I think the idea of being a fan of fandom itself is a really interesting one and it certainly resonates with me. I’m an admirer of those who are able to get involved in communities and make those connections, but always from a slight distance. I also think your point about the importance of considering hierarchies here is crucial - there is as you point out a tendency for people to frequently distance themselves from ‘other’ fans, people who are more invested or more involved can easily be positioned as distinct from us. But sites like Comic Cons offer some fascinating opportunities to consider how this works. There’s been a great deal of debate about how far fandom has been ‘mainstreamed’ and it’s clear that companies like Disney and their use of Marvel and Star Wars, for example, have really targeted fans in recent years. But I think we run the risk sometimes of making the argument that everyone is a fan or ‘fannish’ and so I wonder whether this is a potential issue too? If we start to look at people who may not identify as fans per se, but who are clearly behaving in fannish ways, then how can Fan Studies draw a line? Or should we even try? Does defining who fans are and what they do even matter as much any more?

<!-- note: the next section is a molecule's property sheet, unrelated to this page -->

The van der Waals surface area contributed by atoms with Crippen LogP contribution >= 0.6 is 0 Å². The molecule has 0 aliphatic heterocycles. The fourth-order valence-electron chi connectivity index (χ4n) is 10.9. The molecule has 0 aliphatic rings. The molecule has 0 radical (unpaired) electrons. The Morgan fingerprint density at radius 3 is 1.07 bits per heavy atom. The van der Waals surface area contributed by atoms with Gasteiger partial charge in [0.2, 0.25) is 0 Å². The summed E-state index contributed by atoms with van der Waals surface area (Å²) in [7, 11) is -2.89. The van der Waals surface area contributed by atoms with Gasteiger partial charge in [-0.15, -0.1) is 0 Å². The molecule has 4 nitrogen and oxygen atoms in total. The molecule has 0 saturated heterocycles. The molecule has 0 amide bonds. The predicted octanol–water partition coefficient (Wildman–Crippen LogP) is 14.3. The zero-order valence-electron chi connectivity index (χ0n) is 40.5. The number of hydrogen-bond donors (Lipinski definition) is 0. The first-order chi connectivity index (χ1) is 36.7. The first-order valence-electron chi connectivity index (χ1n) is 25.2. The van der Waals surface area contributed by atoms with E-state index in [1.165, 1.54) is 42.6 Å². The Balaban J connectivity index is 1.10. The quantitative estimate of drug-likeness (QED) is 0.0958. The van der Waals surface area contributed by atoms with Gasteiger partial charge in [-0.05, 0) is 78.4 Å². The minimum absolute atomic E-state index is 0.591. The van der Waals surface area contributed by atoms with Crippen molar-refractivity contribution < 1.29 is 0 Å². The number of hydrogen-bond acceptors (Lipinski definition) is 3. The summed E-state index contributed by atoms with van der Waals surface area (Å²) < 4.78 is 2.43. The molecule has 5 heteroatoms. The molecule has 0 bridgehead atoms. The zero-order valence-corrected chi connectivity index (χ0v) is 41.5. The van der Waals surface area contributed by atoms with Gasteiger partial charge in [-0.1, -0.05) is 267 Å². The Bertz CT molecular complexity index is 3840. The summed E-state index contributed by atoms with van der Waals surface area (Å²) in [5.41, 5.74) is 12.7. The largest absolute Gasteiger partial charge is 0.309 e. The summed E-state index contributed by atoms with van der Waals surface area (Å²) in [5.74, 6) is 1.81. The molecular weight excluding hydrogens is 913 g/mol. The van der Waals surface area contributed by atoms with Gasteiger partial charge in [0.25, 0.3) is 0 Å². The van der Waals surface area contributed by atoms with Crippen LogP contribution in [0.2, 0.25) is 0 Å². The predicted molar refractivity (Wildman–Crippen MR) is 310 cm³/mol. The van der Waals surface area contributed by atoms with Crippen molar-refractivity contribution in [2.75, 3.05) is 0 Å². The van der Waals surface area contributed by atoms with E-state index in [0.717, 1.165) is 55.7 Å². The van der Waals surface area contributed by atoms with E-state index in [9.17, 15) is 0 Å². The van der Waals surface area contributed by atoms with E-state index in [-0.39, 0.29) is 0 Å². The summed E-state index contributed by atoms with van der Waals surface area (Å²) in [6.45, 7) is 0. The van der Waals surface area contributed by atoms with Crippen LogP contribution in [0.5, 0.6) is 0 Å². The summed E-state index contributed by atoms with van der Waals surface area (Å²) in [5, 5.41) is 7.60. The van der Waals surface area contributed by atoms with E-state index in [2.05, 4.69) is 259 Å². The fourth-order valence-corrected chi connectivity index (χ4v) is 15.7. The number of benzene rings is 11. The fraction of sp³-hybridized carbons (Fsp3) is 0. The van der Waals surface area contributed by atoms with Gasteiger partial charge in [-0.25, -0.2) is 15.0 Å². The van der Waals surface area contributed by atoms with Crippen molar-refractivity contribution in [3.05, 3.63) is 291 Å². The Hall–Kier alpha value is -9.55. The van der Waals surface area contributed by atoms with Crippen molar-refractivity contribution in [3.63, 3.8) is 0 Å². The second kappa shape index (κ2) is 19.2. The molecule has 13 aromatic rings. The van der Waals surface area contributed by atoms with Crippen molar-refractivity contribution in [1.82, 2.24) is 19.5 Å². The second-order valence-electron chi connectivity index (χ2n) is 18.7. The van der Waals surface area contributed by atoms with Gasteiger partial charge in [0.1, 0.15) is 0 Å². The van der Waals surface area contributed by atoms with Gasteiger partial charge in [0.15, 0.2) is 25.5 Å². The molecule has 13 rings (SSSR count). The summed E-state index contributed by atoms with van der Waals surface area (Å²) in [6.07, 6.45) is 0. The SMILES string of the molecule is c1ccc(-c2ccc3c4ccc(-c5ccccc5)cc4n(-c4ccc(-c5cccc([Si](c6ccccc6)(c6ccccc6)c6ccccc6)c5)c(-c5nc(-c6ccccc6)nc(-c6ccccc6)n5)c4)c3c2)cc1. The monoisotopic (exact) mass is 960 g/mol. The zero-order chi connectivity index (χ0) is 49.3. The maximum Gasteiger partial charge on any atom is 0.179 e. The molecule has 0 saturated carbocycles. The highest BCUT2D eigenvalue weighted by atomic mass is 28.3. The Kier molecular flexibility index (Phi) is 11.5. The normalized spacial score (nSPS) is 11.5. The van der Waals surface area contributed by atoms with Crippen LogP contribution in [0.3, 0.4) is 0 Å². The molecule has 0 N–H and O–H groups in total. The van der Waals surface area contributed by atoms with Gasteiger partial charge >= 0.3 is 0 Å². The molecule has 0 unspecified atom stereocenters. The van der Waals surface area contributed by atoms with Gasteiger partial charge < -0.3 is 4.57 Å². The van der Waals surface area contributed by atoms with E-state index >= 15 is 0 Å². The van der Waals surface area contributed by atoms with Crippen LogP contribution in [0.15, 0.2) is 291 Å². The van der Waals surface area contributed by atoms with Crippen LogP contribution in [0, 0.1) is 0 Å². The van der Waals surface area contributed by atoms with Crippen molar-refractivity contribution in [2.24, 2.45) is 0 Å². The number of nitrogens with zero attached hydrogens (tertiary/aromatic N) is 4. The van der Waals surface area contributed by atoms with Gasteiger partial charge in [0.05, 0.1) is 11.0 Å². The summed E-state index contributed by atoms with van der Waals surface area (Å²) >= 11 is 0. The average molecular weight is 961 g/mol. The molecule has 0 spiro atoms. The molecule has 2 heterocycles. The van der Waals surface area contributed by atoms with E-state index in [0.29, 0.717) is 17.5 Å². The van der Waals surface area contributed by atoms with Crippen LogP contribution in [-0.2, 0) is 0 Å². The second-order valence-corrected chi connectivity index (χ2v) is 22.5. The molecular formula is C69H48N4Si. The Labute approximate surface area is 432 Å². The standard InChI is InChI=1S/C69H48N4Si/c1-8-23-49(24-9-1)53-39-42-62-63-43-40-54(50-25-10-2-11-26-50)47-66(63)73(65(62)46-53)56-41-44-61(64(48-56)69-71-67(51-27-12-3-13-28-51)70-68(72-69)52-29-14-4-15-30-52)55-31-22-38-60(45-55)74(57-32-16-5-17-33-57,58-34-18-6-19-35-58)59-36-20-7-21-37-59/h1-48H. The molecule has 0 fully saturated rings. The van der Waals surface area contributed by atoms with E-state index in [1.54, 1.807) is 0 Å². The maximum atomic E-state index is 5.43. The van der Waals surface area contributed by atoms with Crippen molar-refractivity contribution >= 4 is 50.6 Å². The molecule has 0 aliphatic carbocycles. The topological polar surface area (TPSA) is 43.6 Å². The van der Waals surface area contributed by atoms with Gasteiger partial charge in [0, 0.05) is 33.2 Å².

I do think we run the risk of allowing fan studies (and cultural sentiment) to move toward a generalized “everyone is a fan!” perspective, and the inevitable fallout from that – if everyone is a fan, then no one is. But at the same time, I am uncomfortable ascribing an identity to someone who resists it, even when their behaviors indicate otherwise. I don’t have a solid answer, unfortunately, but it is why I try to be clear in my language: I tend to study fan practices or behaviors and I approach the constructs of fannish identities, rather than explore embodied identity. This makes me appreciate even more the research that does explore the experience of a fan identity, and to be sure I think that people who practice fandom but who explicitly resist the title are not necessarily the norm, but this is why I think there is a need for fan studies scholarship to be more explicit when we study practice and when we study the person.
Place is perhaps particularly useful (or challenging?) for this, too, because the behaviors in highly constructed places, like Comic-Con as well as theme parks, are deliberately structured to make everyone behave in fan-like ways. And of course, like you mention, this raises the inevitable specter of Disney. As they add Marvel and Star Wars areas to their parks (to do even more of that targeting of existing fans that you are talking about), it structures behaviors that are “appropriate” for Star Wars and Marvel fans to enact. So how do you distinguish longstanding Marvel fans from ones who were enticed, like you were with Harry Potter, by the visit? How do you distinguish Marvel fans in line at the park from Disney fans in those same lines, or from tired parents who just want their kids to stop begging already? Or do those distinctions matter, from a research standpoint?